Time After Time
A number of readers have linked to Andrew F. Krepinevich, Jr.'s How To Win In Iraq in Foreign Affairs, in which he puts forward a number of metrics which he claims are not being used by current strategists.
Without a clear strategy in Iraq, moreover, there is no good way to gauge progress. Senior political and military leaders have thus repeatedly made overly optimistic or even contradictory declarations. ... To date, U.S. forces in Iraq have largely concentrated their efforts on hunting down and killing insurgents. ... Instead, U.S. and Iraqi forces should adopt an "oil-spot strategy" in Iraq, which is essentially the opposite approach. Rather than focusing on killing insurgents, they should concentrate on providing security and opportunity to the Iraqi people, thereby denying insurgents the popular support they need. Since the U.S. and Iraqi armies cannot guarantee security to all of Iraq simultaneously, they should start by focusing on certain key areas and then, over time, broadening the effort -- hence the image of an expanding oil spot. Such a strategy would have a good chance of success. But it would require a protracted commitment of U.S. resources, a willingness to risk more casualties in the short term, and an enduring U.S. presence in Iraq, albeit at far lower force levels than are engaged at present.
David Brooks takes up the Krepinevich theme in the New York Times and suggests that policymakers at least consider the possibility that he may have some points to offer.
Krepinevich calls the approach the oil-spot strategy. The core insight is that you can't win a war like this by going off on search and destroy missions trying to kill insurgents. There are always more enemy fighters waiting. You end up going back to the same towns again and again, because the insurgents just pop up after you've left and kill anybody who helped you. You alienate civilians, who are the key to success, with your heavy-handed raids.
Instead of trying to kill insurgents, Krepinevich argues, it's more important to protect civilians. You set up safe havens where you can establish good security. Because you don't have enough manpower to do this everywhere at once, you select a few key cities and take control. Then you slowly expand the size of your safe havens, like an oil spot spreading across the pavement.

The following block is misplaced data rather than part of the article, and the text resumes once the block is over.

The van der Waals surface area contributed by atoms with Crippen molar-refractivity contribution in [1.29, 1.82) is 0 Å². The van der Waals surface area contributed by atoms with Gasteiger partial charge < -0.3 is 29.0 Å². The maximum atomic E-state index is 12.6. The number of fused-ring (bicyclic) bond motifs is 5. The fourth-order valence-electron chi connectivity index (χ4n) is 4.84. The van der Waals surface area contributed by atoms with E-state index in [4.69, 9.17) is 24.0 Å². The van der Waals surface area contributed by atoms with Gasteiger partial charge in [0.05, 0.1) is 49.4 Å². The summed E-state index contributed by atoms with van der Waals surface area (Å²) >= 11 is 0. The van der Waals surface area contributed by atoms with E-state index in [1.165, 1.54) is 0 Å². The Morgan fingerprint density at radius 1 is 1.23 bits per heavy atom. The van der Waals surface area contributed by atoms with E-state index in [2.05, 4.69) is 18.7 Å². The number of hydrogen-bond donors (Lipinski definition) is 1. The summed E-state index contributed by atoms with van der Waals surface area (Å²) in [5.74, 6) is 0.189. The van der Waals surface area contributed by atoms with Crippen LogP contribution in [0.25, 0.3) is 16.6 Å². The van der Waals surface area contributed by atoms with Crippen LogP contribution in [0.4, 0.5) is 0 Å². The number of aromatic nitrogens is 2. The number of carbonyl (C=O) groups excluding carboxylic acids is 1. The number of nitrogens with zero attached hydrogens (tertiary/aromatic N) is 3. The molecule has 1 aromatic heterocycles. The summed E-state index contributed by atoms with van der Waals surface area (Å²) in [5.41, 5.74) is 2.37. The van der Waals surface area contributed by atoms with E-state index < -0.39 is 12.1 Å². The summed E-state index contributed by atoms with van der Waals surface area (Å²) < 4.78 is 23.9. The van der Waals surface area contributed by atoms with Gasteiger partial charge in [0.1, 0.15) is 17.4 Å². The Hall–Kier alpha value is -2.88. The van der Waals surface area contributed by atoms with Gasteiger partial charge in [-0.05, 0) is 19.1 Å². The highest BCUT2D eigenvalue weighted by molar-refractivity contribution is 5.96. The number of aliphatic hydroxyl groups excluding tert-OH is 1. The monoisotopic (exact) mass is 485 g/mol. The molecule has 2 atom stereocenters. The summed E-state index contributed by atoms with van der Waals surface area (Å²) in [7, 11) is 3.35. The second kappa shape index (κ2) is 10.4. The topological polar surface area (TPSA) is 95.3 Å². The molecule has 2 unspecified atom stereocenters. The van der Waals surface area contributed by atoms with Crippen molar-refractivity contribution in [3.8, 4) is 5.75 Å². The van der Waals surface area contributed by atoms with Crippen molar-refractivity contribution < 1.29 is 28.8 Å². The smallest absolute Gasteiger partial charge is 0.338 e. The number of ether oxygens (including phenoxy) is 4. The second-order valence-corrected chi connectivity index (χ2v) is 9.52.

Krepinevich cites Lieutenant General Sir Gerald Templer's successful counterinsurgency campaign in the Malayan Emergency of how to conduct an "oil spot" strategy. There are many valuable lessons to be found in the Malayan Emergency, but also a few things differences with Iraq which deserve highlighting. Some of the most important are the following:
First, the British strategy took a long time to get things right: the Emergency ran a dozen years from 1948 to 1960. This despite the fact that the British enjoyed certain implicit advantages that Americans lack, which enabled them to shorten the duration. The British as the former colonial power of Malaya had literally tens of thousands of Britons who knew the language and culture of the country and had a pre-existing intelligence network. In contrast, Iraq was dominated by a Baathist regime for decades. It is they who have the pre-existing intelligence network.
Second, the enemy in Malaya were a relatively small, visible ethnic Chinese minority without a cross-border sanctuary in a supportive state. The tension between the ethnic Chinese and the Muslim Malays were such that it contributed to the formation of the Republic of Singapore in 1963. In Iraq, the Sunni triangle, without the borders can be conceived as an extension of Syria abutting upon Shi'ite and Kurdish areas. The insurgency is occurring primarily within the Shi'ite area, where they are the majority.
Third, the international context of the Malayan emergency was the Cold War. There was widespread support, especially in the early 1950s for a confrontation with Communism, especially following the Berlin crisis and the invasion of South Korea. Europe, facing a Soviet enemy at its doorstep rose more readily to the challenge than today. Today it is psychologically confident in its security, never mind that this security is not of its own making and maintenance.
One campaign which more nearly paralleled the Malayan insurgency was the Huk insurgency in the Philippines. Although the enemy was ethnically indistinguishable from the population (which should have made them harder to fight), the US had the same familiarity with local culture than the British had, notwithstanding the fact that it had been in American possession for much less than than Malaya had been under the Brits. The US and Philippine governments beat the Huks handily, a task the Japanese Imperial Army had never been able to achieve during the Pacific War. The Japanese were operating in about the same time frame and US is in Iraq and with the same handicaps as to culture.
But the central problem, of course, is that America has lost the battle for time in the Global War on Terror. It has implicitly conceded, both to its domestic and international constituencies, the unacceptability of prolonging the process for more a few more years. In short, it has taken Krepinevich's scenario, if ever it were valid, off the table. To be fair, part of the blame must lie with the Bush administration itself, which implied that the process of defeating the enemy was shorter than it was. But if George Bush did not manage public expectations, his opponents certainly did. By repeatedly raising the specter of Vietnam, they implicitly engendered the counterassertion that all post-Vietnam American overseas commitments had to be casualty-free and of short duration. For example in the drafting of the Iraqi constitution, delays of a few days are described by newspapers as major setbacks. I wonder what Templer would have thought of that.